On Feb. 2, the lobbyist and former senator Al D’Amato threw a fund-raiser at the 101 Club on Park Ave in support of “Andrew Cuomo 2010.”
The office was not specified.
“He’s a rising star,” said former mayor Ed Koch, who attended the fund-raiser but did not make a contribution. For his part, Mr. Koch said he would support Mr. Paterson in a potential primary against Mr. Cuomo, but he said the guests at the fund-raiser were “definitely” trying to build relationships with Mr. Cuomo, who he predicted would run for governor at some point in the future.
For many Democrats, the future is now.
“What you are seeing is that more and more people are doing these small fund-raisers for Andrew,” said one influential Democratic donor. “I am hearing more buzz about people wanting to do events for Andrew because they perceive themselves as needing to get on his radar. I think that’s starting to happen.”
“If I were a corporate donor,” the donor continued, “I would give to Paterson but start building a relationship with Cuomo.”
Some Democrats may not quite be ready to regard Cuomo for governor as a sure thing, but others, including those with experience running against Mr. Cuomo, are assuming battle positions.
Carl McCall, the former comptroller, who withstood a primary challenge from Mr. Cuomo in 2002, warned that another such effort would be “tougher” for Mr. Cuomo than just about anyone else in New York politics as a result of the resentment he engendered among black leaders during his 2002 insurrection.
Back then, the hyper-ambitious 44-year-old son of Mario Cuomo nearly ruined a promising public career, burnished during a stint as Bill Clinton’s housing secretary, when he rebelled against the establishment and ran against Mr. McCall. Mr. Cuomo miscalculated that his father’s deep support among black voters would trump the appeal of electing the first black governor of New York. He was very wrong, and had to drop out of the race days before the primary.
After being disabused of the notion that the governorship was immediately in the cards for him, Mr. Cuomo rehabilitated himself, assuming a much more humble public persona, mending relations with his party and winning election to succeed Eliot Spitzer in the attorney general’s office.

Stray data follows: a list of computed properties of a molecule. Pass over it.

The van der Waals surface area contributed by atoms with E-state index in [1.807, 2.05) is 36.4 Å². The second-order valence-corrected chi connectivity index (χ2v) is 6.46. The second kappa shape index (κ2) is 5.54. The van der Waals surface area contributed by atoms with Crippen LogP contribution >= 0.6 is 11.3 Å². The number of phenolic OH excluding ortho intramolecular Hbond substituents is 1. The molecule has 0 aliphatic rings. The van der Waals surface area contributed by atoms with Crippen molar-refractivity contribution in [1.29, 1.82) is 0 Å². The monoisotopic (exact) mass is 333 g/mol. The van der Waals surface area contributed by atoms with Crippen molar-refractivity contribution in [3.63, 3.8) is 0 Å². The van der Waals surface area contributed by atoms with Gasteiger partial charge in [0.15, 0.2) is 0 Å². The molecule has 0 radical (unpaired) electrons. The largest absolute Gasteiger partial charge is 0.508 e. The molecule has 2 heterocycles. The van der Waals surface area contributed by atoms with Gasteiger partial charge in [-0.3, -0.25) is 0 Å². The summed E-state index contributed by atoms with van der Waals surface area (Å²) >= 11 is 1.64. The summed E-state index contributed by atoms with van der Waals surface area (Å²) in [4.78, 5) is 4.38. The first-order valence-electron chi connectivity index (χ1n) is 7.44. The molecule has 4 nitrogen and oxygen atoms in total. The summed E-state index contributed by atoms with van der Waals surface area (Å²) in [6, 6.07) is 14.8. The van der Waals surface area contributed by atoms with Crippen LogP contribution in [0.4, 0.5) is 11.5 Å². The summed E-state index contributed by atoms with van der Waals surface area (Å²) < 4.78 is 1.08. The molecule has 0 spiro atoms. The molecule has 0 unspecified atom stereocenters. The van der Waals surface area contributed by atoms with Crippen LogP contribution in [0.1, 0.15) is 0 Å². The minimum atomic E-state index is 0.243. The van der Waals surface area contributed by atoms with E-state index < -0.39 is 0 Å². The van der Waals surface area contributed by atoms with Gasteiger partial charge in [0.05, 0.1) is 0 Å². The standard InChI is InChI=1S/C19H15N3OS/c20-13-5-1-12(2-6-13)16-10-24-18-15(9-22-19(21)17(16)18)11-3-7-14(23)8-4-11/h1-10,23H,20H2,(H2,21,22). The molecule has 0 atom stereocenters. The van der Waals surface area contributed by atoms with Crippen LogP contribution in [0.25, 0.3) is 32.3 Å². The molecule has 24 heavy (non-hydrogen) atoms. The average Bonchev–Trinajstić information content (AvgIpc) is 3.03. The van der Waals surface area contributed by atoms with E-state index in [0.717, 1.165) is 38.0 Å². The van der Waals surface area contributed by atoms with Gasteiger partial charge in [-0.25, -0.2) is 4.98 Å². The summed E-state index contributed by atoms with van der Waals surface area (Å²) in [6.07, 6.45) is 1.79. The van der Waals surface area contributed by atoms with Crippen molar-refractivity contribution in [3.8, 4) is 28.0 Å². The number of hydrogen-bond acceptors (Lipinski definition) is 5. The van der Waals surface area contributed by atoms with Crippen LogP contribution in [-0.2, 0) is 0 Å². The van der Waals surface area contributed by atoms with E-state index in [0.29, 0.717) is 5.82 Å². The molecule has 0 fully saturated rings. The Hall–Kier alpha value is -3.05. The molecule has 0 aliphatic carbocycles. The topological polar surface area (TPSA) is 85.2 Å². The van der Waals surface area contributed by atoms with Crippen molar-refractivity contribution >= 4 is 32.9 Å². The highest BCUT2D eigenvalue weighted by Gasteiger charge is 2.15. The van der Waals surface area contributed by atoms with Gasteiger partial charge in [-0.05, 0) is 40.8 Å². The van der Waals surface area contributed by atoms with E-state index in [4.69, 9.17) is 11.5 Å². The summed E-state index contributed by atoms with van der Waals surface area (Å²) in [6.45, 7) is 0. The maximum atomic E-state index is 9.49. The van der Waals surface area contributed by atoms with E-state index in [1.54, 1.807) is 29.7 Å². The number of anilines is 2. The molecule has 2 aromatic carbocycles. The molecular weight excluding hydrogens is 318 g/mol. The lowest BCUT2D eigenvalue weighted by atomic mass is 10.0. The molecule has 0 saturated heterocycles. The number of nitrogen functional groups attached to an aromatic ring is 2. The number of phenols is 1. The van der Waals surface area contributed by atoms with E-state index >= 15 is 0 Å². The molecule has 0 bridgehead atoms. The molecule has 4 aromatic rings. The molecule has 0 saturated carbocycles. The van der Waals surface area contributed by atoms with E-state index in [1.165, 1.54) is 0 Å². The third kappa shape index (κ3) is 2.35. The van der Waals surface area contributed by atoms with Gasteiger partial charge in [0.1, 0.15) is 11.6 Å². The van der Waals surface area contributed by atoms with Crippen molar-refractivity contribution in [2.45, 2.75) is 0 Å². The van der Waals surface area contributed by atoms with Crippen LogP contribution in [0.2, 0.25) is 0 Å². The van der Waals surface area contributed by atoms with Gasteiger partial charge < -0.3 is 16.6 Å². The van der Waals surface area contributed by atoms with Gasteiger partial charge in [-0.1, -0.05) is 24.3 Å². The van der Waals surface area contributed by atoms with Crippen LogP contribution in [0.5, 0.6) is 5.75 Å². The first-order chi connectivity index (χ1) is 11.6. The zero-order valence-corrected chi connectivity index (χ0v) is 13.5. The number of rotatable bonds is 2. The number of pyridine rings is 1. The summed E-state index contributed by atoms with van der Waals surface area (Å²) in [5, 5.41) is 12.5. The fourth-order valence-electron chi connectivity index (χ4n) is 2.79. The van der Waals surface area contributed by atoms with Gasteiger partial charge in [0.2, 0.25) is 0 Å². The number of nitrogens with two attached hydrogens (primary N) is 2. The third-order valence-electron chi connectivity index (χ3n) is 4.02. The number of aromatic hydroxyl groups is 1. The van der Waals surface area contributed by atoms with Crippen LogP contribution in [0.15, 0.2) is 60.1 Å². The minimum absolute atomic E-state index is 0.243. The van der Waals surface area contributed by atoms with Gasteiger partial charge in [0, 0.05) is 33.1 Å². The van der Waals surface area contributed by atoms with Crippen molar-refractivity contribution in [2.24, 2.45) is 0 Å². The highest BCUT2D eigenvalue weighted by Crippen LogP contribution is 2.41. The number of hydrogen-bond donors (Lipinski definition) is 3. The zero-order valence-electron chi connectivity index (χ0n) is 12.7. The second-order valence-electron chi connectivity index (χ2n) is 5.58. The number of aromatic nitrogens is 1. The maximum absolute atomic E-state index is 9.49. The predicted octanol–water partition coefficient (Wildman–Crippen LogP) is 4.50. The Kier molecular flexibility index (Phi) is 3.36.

Running for governor again, even in these apparently opportune circumstances, would be a somewhat more challenging enterprise.
Asked if New York’s black leaders could support Mr. Cuomo in a primary against Mr. Paterson, Mr. McCall said, “No. No. No. Not only black leaders, but many others. No, I don’t think so. I think that there are a lot of people, whatever David Paterson’s position in polls—I think he’s got hard-core support, even with some of these unions, some of these unions that are beating him up. I think that he’s got a hard-core support that will stay with him.”
That irreducible base appears to be very small.
On March 3, Mr. Paterson scored the lowest gubernatorial rating in Marist Poll history, with only 26 percent of New York Democrats saying they would back the governor in a primary against Mr. Cuomo, who had more than double the support at 62 percent—a seemingly insurmountable margin. An hour and a half after the Marist Poll dropped in reporters’ in-boxes, Mr. Cuomo’s office issued a statement highlighting his success in reaching an agreement with Guardian Life Insurance as part of “his historic reform of the healthcare reimbursement system.”
“Right now things are certainly going well for Cuomo,” said Lee Miringoff, the director of the Marist Institute for Public Opinion. “What you are seeing is a popular person who is being matched up against someone who is not held in high esteem at the moment.”
And while Mr. Paterson is counting on a shake-up of his staff to get him on the right track, the consulting firm Global Strategy Group, which helped elect Eliot Spitzer, Kirsten Gillibrand and Mr. Cuomo, as attorney general, officially severed their long chilly relationship with him on Feb. 24.